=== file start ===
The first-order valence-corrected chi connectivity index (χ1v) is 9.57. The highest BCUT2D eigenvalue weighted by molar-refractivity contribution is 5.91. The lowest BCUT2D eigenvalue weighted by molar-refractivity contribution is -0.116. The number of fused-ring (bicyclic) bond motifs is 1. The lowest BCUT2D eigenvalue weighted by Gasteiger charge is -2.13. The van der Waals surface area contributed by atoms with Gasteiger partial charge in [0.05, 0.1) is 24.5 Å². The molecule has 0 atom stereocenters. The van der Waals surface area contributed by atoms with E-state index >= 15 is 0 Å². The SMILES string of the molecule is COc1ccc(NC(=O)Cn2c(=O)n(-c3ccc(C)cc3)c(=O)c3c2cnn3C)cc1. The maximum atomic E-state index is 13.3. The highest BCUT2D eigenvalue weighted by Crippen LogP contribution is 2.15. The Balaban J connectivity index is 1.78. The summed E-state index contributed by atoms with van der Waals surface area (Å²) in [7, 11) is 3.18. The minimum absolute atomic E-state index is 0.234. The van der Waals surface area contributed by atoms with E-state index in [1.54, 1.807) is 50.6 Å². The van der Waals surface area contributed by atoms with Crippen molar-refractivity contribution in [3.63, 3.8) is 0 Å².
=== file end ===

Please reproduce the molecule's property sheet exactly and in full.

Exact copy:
The first-order valence-corrected chi connectivity index (χ1v) is 9.57. The highest BCUT2D eigenvalue weighted by molar-refractivity contribution is 5.91. The lowest BCUT2D eigenvalue weighted by molar-refractivity contribution is -0.116. The number of fused-ring (bicyclic) bond motifs is 1. The lowest BCUT2D eigenvalue weighted by Gasteiger charge is -2.13. The van der Waals surface area contributed by atoms with Gasteiger partial charge in [0.05, 0.1) is 24.5 Å². The molecule has 0 atom stereocenters. The van der Waals surface area contributed by atoms with E-state index >= 15 is 0 Å². The SMILES string of the molecule is COc1ccc(NC(=O)Cn2c(=O)n(-c3ccc(C)cc3)c(=O)c3c2cnn3C)cc1. The maximum atomic E-state index is 13.3. The highest BCUT2D eigenvalue weighted by Crippen LogP contribution is 2.15. The Balaban J connectivity index is 1.78. The summed E-state index contributed by atoms with van der Waals surface area (Å²) in [7, 11) is 3.18. The minimum absolute atomic E-state index is 0.234. The van der Waals surface area contributed by atoms with E-state index in [1.54, 1.807) is 50.6 Å². The van der Waals surface area contributed by atoms with Crippen molar-refractivity contribution in [3.63, 3.8) is 0 Å².